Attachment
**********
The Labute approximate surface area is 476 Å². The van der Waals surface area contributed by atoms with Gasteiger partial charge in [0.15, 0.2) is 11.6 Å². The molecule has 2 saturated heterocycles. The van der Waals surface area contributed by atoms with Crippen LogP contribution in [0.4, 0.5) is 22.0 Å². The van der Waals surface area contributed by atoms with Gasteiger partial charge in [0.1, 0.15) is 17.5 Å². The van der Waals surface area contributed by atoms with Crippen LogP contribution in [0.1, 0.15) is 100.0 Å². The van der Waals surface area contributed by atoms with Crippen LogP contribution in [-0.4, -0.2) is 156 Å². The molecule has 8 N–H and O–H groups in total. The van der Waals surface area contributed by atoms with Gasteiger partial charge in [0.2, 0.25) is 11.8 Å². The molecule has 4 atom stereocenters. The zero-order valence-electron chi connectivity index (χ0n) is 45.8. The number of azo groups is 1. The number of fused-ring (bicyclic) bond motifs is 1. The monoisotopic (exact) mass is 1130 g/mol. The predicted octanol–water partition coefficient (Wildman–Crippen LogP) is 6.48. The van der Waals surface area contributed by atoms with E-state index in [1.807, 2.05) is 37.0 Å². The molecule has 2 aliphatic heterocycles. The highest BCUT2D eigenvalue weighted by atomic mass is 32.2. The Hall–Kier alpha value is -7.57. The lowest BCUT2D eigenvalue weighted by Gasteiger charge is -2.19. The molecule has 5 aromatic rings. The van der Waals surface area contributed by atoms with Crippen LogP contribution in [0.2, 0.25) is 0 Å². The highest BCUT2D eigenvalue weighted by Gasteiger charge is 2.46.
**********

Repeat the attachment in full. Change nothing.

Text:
The Labute approximate surface area is 476 Å². The van der Waals surface area contributed by atoms with Gasteiger partial charge in [0.15, 0.2) is 11.6 Å². The molecule has 2 saturated heterocycles. The van der Waals surface area contributed by atoms with Crippen LogP contribution in [0.4, 0.5) is 22.0 Å². The van der Waals surface area contributed by atoms with Gasteiger partial charge in [0.1, 0.15) is 17.5 Å². The van der Waals surface area contributed by atoms with Crippen LogP contribution in [0.1, 0.15) is 100.0 Å². The van der Waals surface area contributed by atoms with Crippen LogP contribution in [-0.4, -0.2) is 156 Å². The molecule has 8 N–H and O–H groups in total. The van der Waals surface area contributed by atoms with Gasteiger partial charge in [0.2, 0.25) is 11.8 Å². The molecule has 4 atom stereocenters. The zero-order valence-electron chi connectivity index (χ0n) is 45.8. The number of azo groups is 1. The number of fused-ring (bicyclic) bond motifs is 1. The monoisotopic (exact) mass is 1130 g/mol. The predicted octanol–water partition coefficient (Wildman–Crippen LogP) is 6.48. The van der Waals surface area contributed by atoms with E-state index in [1.807, 2.05) is 37.0 Å². The molecule has 2 aliphatic heterocycles. The highest BCUT2D eigenvalue weighted by atomic mass is 32.2. The Hall–Kier alpha value is -7.57. The lowest BCUT2D eigenvalue weighted by Gasteiger charge is -2.19. The molecule has 5 aromatic rings. The van der Waals surface area contributed by atoms with Crippen LogP contribution in [0.2, 0.25) is 0 Å². The highest BCUT2D eigenvalue weighted by Gasteiger charge is 2.46.